Influence Costs In Heterogeneous Cooperatives: A Formal Model Of Sales Distortion
Modern agricultural marketing cooperatives must implement farm-level differentiation to meet requirements from high-quality market segments, e.g. consumers focusing on animal welfare. This makes the cooperatives internally heterogeneous and increases the influence costs. In particular, the marketing of specialty, high-quality products is a controversial issue for cooperatives, because different producer groups have different interests. The standard producers, who normally hold the majority vote in the cooperatives, are reluctant to promote the sale of specialty products and hereby reduce the bargaining power of the specialty producers. We explore these arguments in a formal model.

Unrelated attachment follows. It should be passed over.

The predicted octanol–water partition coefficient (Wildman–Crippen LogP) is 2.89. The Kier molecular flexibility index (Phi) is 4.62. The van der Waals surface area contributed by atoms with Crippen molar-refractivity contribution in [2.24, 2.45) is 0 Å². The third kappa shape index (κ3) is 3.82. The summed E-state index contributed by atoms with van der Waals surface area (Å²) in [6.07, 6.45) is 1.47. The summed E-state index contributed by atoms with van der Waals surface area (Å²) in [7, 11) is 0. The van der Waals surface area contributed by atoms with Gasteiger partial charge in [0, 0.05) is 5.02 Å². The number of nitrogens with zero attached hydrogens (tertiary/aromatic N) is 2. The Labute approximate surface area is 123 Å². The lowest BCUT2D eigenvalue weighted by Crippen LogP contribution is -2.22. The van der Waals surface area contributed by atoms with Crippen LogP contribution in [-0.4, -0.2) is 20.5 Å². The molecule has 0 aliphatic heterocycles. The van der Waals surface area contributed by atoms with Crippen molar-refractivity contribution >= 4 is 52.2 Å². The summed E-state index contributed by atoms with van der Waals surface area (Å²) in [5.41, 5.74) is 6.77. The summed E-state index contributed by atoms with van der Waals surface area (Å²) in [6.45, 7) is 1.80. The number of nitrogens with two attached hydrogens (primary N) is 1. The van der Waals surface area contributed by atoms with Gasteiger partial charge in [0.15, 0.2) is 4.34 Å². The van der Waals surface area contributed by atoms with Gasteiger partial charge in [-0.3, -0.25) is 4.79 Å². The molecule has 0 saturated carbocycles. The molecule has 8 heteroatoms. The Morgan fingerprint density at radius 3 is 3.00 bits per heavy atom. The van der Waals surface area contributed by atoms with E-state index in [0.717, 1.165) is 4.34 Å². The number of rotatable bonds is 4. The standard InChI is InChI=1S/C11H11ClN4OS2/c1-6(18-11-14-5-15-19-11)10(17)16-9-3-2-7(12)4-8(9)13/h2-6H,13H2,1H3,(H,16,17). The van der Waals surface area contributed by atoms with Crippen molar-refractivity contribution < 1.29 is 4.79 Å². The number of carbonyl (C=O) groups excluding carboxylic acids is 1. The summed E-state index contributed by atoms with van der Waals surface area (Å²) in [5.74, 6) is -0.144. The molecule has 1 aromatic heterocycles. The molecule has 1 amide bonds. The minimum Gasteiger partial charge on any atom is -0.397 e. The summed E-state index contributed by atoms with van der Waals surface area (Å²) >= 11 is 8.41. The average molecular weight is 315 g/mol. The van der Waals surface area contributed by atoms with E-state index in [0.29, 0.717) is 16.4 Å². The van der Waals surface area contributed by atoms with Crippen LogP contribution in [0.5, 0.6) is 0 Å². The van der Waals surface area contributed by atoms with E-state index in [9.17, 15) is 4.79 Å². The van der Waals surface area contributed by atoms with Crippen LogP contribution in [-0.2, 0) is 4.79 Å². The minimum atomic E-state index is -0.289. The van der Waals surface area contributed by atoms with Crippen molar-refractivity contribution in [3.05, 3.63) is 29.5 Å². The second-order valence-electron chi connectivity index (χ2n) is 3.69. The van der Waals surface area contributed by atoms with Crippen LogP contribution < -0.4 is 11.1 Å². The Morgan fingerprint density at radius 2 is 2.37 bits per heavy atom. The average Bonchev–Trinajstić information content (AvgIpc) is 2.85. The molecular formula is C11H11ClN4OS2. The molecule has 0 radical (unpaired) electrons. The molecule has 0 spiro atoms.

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- George Hendrikse & Jos Bijman, 2002. "On the emergence of new growers' associations: self-selection versus countervailing power," European Review of Agricultural Economics, Foundation for the European Review of Agricultural Economics, vol. 29(2), pages 255-269, June.
- Murray Fulton & Konstantinos Giannakas, 2001. "Organizational Commitment in a Mixed Oligopoly: Agricultural Cooperatives and Investor-Owned Firms," American Journal of Agricultural Economics, Agricultural and Applied Economics Association, vol. 83(5), pages 1258-1265.
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